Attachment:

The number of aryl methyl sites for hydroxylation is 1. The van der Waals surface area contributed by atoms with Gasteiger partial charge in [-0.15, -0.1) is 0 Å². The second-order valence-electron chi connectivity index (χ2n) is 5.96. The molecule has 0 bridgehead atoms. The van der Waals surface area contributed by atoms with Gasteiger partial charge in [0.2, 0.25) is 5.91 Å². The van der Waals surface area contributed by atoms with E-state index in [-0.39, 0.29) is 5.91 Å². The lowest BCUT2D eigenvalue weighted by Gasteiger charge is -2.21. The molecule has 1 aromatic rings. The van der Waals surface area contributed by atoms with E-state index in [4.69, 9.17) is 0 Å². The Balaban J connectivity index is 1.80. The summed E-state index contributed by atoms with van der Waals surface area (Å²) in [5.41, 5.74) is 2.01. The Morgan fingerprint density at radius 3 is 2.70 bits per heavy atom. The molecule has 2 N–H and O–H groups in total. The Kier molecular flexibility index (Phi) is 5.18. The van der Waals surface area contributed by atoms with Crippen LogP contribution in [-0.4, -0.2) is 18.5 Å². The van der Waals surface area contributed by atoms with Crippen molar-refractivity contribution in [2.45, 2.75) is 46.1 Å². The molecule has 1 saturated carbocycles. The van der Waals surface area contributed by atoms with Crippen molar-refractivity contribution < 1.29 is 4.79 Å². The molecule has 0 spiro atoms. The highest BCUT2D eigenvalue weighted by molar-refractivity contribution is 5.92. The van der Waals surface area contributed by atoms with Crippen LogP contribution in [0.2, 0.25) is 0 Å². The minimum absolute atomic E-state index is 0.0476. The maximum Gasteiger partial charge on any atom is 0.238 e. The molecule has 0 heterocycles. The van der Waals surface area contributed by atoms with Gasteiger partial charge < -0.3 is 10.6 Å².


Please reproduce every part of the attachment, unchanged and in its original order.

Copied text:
The number of aryl methyl sites for hydroxylation is 1. The van der Waals surface area contributed by atoms with Gasteiger partial charge in [-0.15, -0.1) is 0 Å². The second-order valence-electron chi connectivity index (χ2n) is 5.96. The molecule has 0 bridgehead atoms. The van der Waals surface area contributed by atoms with Gasteiger partial charge in [0.2, 0.25) is 5.91 Å². The van der Waals surface area contributed by atoms with E-state index in [-0.39, 0.29) is 5.91 Å². The lowest BCUT2D eigenvalue weighted by Gasteiger charge is -2.21. The molecule has 1 aromatic rings. The van der Waals surface area contributed by atoms with E-state index in [4.69, 9.17) is 0 Å². The Balaban J connectivity index is 1.80. The summed E-state index contributed by atoms with van der Waals surface area (Å²) in [5.41, 5.74) is 2.01. The Morgan fingerprint density at radius 3 is 2.70 bits per heavy atom. The molecule has 2 N–H and O–H groups in total. The Kier molecular flexibility index (Phi) is 5.18. The van der Waals surface area contributed by atoms with Crippen LogP contribution in [-0.4, -0.2) is 18.5 Å². The van der Waals surface area contributed by atoms with Crippen molar-refractivity contribution in [2.45, 2.75) is 46.1 Å². The molecule has 1 saturated carbocycles. The van der Waals surface area contributed by atoms with Crippen molar-refractivity contribution < 1.29 is 4.79 Å². The molecule has 0 spiro atoms. The highest BCUT2D eigenvalue weighted by molar-refractivity contribution is 5.92. The van der Waals surface area contributed by atoms with Crippen LogP contribution in [0.2, 0.25) is 0 Å². The minimum absolute atomic E-state index is 0.0476. The maximum Gasteiger partial charge on any atom is 0.238 e. The molecule has 0 heterocycles. The van der Waals surface area contributed by atoms with Gasteiger partial charge < -0.3 is 10.6 Å².